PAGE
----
edit: I stand corrected re abscol.

With Adobe's CMM (i.e. ACE) the only RI available is relcol.

Apple CMM does take the different white points into account as does C1's and RAW Developper's CMM.

AbsCol between matrix spaces was definitively possible with Adobe’s color engine in former Photoshop CS.

It does not seem to be possible anymore with Adobe’s color engine in CS 4. As suggested above, changing to Microsoft’s ICM does the trick– for the purpose of testing.

Re. > We start in raw and it is assigning colour profile operation, typical for input devices. Only after that comes conversion.

... but please tell me one converter that can convert from the input profile to a matrix based working space with any other RI than relcol.

Following details on ACR’s matrix profiles were given by Thomas Knoll (Feb. 2004, Rob Galbraith Forum).

It predates the more complex dng profiles which we have now.

Anyway, I’d be surprised if the initial conversion of demosaiced "RAW" RGB data to linear gamma ProPhoto RGB (via such matrices) would include a RelCol-type chromatic adaptation of the white point. It would seem to counteract the sense of the Temp. and Tint slider. Of course, I can’t know.

Peter

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Quote: >> Camera Raw has 3 by 3 matrix values built in for all its supported cameras (actually two sets, one for 2850K and one for D65, and uses interpolation between them). But these values are measured from one camera (or at most a few averaged). So the 3 by 3 matrix is unlikely to exactly match any given user's camera. Non-standard lightling can also require a different 3 by 3 matrix. So Camera Raw provides a way to tweak this matrix via its controls. A 3 by 3 matrix has 9 degrees of freedom, since it has nine numbers. If you want to tweak 9 degrees of freedom using slider controls, you need nine sliders.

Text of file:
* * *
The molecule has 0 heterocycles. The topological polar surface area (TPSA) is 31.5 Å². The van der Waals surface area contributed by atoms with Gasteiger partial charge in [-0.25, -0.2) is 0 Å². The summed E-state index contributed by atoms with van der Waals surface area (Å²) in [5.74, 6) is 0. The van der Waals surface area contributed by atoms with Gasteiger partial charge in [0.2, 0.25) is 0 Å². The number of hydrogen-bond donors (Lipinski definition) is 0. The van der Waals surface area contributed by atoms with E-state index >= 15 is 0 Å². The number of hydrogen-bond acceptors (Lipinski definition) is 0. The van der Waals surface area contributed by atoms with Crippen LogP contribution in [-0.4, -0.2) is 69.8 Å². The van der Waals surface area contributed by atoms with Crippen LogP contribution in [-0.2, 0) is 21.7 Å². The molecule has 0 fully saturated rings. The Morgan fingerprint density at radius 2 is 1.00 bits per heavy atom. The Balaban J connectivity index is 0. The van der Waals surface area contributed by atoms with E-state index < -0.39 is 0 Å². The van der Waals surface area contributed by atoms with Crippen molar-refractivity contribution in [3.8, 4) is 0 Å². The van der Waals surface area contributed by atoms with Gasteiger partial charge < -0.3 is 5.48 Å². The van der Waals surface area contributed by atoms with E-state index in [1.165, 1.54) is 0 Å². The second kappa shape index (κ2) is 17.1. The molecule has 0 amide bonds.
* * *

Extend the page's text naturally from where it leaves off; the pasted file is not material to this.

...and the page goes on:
The first degree of freedom is overall scale. This is controlled by the "Exposure" slider. The next two degrees of freedom are the white balance, which are controled by the "Temperature" and "Tint" sliders.

That leaves six degrees of freedom. The usual way these are represented graphically is as a triangle plotted in xy space. The corners of the triangle are the xy coordinates of the red, green and blue primaries of the camera's color space, and define the camera's gamut. What Camera Raw's six hue/sat sliders in the calibration pane are doing is moving the xy coordinates of the triangle corners. <<